Those orders come on top of a significant future investment in the New Hanover County plant that the company announced at the start of the summer as part of a statewide expansion of its North Carolina facilities.

Just before the Labor Day weekend, Canada's WestJet Airlines ordered 65 next-generation Boeing 737 jets, which generally seat from 160 to 180 passengers. The exclusive supplier of engines to the popular twin-engined 737 is CFM International, which is a joint venture between France's Snecma and GE Aviation.

WestJet's order for LEAP engines is valued at $1.7 billion. The planes will be delivered starting in 2017.

Parts for the LEAP engine are made in Castle Hayne.

Then last week Delta announced that it had selected CFM engines to power 30 Airbus 321 jets, which will seat 190.

The agreement is valued at more than $850 million, including spare engines and a suite of material support agreements.

That engine, the CFM56, also uses parts from the Castle Hayne plant.

Delta's planes will start to be delivered in 2016.

GE Aviation spokesman Rick Kennedy said that while it was hard to quantify the impact of a single order on employment levels, the recent contracts help to ensure the long-term stability at the local plant.

He added that GE and its partner companies, including CFM, are forecasting to deliver about 3,600 commercial and military jet engines this year and 3,800 in 2014.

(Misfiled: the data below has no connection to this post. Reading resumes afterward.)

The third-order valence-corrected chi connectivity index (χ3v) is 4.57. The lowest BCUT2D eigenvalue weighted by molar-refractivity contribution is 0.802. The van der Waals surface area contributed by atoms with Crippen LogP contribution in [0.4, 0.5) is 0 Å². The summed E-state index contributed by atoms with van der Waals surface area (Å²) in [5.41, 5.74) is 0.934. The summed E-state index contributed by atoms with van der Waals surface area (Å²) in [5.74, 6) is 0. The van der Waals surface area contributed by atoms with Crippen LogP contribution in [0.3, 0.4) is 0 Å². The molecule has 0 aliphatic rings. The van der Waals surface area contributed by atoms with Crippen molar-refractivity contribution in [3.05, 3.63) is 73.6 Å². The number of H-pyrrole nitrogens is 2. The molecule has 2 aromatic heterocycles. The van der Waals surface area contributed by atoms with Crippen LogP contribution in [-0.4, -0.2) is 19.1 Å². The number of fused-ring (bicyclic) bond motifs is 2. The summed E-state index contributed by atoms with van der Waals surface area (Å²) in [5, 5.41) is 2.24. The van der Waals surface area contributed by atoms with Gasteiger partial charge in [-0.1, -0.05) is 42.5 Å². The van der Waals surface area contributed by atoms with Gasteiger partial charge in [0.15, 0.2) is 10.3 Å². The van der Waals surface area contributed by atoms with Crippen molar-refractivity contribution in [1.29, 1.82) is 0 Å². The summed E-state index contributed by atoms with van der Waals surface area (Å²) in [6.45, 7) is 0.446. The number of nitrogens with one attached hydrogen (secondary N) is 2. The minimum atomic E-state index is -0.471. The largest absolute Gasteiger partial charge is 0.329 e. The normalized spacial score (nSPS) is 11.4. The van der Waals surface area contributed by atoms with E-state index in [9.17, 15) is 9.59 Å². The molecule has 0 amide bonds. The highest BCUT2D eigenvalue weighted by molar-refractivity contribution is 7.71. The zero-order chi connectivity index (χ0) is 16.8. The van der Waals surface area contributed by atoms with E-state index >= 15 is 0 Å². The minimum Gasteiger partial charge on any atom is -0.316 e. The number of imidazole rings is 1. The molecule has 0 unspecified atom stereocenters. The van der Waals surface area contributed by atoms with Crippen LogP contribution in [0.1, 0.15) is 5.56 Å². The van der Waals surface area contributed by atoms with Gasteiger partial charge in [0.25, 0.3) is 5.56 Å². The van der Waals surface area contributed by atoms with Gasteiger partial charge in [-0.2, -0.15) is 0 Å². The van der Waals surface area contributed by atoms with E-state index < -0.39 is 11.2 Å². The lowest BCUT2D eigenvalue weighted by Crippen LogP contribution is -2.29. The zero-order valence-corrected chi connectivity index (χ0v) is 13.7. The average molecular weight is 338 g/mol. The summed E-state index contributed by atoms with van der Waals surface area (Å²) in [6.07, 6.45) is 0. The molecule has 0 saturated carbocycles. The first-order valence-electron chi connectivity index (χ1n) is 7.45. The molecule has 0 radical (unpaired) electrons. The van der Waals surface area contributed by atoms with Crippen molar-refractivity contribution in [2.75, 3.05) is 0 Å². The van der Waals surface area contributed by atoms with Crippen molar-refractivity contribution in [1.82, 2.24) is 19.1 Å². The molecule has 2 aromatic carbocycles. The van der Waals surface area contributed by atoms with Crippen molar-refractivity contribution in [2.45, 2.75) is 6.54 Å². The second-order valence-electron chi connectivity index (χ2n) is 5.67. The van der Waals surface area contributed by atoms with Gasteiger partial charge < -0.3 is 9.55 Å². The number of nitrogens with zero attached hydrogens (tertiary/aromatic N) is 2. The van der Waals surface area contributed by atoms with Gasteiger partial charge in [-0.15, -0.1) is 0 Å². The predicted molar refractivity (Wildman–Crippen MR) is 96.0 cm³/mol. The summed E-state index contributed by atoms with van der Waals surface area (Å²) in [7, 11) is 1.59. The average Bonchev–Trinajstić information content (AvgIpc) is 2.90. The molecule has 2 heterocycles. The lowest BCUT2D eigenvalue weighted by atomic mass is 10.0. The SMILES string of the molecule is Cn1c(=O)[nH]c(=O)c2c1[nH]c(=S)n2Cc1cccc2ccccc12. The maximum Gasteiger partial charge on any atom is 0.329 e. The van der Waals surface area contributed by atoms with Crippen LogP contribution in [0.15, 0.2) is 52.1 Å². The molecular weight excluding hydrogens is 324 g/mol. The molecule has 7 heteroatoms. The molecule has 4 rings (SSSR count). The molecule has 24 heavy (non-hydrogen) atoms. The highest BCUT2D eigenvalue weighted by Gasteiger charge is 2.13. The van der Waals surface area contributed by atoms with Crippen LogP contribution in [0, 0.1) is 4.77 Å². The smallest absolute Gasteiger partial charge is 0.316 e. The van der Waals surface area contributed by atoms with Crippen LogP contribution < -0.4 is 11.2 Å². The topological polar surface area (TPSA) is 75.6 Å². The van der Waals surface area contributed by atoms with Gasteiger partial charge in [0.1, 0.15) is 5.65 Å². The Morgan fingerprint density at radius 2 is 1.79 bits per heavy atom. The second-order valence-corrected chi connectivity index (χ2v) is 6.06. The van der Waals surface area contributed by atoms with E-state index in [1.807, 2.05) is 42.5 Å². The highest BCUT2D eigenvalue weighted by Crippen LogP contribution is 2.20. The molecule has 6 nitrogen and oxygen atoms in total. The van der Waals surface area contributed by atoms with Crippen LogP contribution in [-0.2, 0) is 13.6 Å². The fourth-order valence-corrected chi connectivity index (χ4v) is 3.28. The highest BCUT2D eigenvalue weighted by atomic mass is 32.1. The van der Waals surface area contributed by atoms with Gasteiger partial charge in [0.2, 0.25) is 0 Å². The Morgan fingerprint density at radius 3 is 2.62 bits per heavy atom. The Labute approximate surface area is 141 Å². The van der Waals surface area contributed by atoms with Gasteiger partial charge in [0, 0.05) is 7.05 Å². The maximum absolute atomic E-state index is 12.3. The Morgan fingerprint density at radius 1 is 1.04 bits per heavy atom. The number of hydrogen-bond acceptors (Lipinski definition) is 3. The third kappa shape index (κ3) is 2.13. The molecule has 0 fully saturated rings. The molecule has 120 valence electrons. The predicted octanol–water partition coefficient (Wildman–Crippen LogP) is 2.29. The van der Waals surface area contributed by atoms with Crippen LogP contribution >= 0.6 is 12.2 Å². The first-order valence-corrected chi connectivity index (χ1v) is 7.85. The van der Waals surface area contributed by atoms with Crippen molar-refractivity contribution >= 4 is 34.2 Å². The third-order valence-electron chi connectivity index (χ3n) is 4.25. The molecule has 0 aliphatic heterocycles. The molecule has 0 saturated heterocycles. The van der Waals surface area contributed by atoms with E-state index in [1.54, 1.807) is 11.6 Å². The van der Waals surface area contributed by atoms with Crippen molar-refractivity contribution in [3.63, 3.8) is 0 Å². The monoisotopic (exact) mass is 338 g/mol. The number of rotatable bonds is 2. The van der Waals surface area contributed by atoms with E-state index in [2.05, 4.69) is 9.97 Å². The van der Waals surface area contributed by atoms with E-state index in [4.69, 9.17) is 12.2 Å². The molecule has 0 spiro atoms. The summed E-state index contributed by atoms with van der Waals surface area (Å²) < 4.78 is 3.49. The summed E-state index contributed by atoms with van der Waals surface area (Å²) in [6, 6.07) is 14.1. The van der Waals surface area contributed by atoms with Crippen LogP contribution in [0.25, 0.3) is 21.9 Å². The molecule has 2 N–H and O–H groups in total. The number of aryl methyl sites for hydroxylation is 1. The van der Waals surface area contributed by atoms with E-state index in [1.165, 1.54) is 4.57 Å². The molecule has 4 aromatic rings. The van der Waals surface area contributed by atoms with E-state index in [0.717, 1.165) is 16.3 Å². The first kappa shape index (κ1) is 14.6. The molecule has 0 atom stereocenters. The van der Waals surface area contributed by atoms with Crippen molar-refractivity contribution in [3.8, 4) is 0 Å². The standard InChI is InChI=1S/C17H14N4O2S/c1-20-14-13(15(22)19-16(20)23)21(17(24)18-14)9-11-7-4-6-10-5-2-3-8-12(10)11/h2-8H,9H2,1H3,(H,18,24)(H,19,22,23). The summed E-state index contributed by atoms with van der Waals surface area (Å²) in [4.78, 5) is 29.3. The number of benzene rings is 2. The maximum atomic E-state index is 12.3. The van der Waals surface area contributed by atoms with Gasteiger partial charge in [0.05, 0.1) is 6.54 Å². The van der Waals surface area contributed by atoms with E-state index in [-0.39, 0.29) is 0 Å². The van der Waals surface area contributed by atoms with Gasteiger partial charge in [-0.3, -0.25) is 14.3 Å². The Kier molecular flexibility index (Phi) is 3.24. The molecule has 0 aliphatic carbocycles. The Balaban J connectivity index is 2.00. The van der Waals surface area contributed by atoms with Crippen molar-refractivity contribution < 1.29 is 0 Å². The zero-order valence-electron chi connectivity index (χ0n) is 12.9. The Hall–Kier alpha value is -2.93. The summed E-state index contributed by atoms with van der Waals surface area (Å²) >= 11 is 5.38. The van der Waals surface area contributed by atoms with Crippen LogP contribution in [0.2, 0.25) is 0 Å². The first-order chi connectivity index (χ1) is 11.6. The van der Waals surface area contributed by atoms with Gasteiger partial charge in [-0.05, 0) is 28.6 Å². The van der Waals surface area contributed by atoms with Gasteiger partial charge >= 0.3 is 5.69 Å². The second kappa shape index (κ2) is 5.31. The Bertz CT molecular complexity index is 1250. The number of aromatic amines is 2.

"The outlook for the Wilmington plant, based on our production outlook over the next three years, is very good," Kennedy said in an email.

GE also has announced plans to expand and upgrade its aviation facilities in North Carolina, including at Castle Hayne.

The company announced in June that it would add 242 jobs – possibly 35 of them at its Castle Hayne facility – and invest $195 million over five years as part of a $20 million incentive package offered by the state and local governments.

In Castle Hayne, the company will invest $63 million in its 540,000-square-foot facility.

Along with parts for commercial aircraft engines that power airliners built by Boeing, Airbus, Montreal-based Bombardier and Brazil-based Embraer, the Castle Hayne plant also makes parts for a GE engine used to power the F-16 Fighting Falcon, a multi-role fighter popular with the U.S. and many foreign air forces.

Original Article:

MASwings: 32 orphans fly for first time

KOTA KINABALU: Thirty-two orphans selected from three orphanages travelled for the first time in an aircraft early yesterday morning from Kota Kinabalu to Sandakan.